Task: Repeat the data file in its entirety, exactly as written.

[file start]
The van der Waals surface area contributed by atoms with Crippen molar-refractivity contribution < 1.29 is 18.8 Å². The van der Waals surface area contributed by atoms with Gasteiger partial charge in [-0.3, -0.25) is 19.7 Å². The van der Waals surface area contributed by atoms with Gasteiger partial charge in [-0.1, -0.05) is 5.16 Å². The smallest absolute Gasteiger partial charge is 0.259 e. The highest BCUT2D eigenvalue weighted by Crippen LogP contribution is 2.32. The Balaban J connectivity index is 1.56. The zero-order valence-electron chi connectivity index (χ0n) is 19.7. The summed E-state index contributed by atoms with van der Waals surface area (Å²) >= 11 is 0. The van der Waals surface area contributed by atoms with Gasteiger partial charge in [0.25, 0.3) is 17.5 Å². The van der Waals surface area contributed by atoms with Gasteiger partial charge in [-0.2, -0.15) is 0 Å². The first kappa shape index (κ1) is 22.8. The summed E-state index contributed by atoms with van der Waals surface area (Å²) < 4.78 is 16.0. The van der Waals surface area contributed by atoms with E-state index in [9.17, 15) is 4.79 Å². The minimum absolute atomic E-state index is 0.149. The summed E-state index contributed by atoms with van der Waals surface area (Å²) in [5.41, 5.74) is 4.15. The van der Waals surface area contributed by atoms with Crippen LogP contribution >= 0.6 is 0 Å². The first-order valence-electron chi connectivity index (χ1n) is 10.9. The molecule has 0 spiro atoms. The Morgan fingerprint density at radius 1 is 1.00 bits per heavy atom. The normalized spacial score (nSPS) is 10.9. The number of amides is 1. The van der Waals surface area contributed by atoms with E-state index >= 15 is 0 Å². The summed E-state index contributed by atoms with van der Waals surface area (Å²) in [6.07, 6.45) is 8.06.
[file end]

The van der Waals surface area contributed by atoms with Crippen molar-refractivity contribution < 1.29 is 18.8 Å². The van der Waals surface area contributed by atoms with Gasteiger partial charge in [-0.3, -0.25) is 19.7 Å². The van der Waals surface area contributed by atoms with Gasteiger partial charge in [-0.1, -0.05) is 5.16 Å². The smallest absolute Gasteiger partial charge is 0.259 e. The highest BCUT2D eigenvalue weighted by Crippen LogP contribution is 2.32. The Balaban J connectivity index is 1.56. The zero-order valence-electron chi connectivity index (χ0n) is 19.7. The summed E-state index contributed by atoms with van der Waals surface area (Å²) >= 11 is 0. The van der Waals surface area contributed by atoms with Gasteiger partial charge in [0.25, 0.3) is 17.5 Å². The van der Waals surface area contributed by atoms with Gasteiger partial charge in [-0.2, -0.15) is 0 Å². The first kappa shape index (κ1) is 22.8. The summed E-state index contributed by atoms with van der Waals surface area (Å²) < 4.78 is 16.0. The van der Waals surface area contributed by atoms with E-state index in [9.17, 15) is 4.79 Å². The minimum absolute atomic E-state index is 0.149. The summed E-state index contributed by atoms with van der Waals surface area (Å²) in [5.41, 5.74) is 4.15. The van der Waals surface area contributed by atoms with Crippen LogP contribution >= 0.6 is 0 Å². The first-order valence-electron chi connectivity index (χ1n) is 10.9. The molecule has 0 spiro atoms. The Morgan fingerprint density at radius 1 is 1.00 bits per heavy atom. The normalized spacial score (nSPS) is 10.9. The number of amides is 1. The van der Waals surface area contributed by atoms with E-state index >= 15 is 0 Å². The summed E-state index contributed by atoms with van der Waals surface area (Å²) in [6.07, 6.45) is 8.06.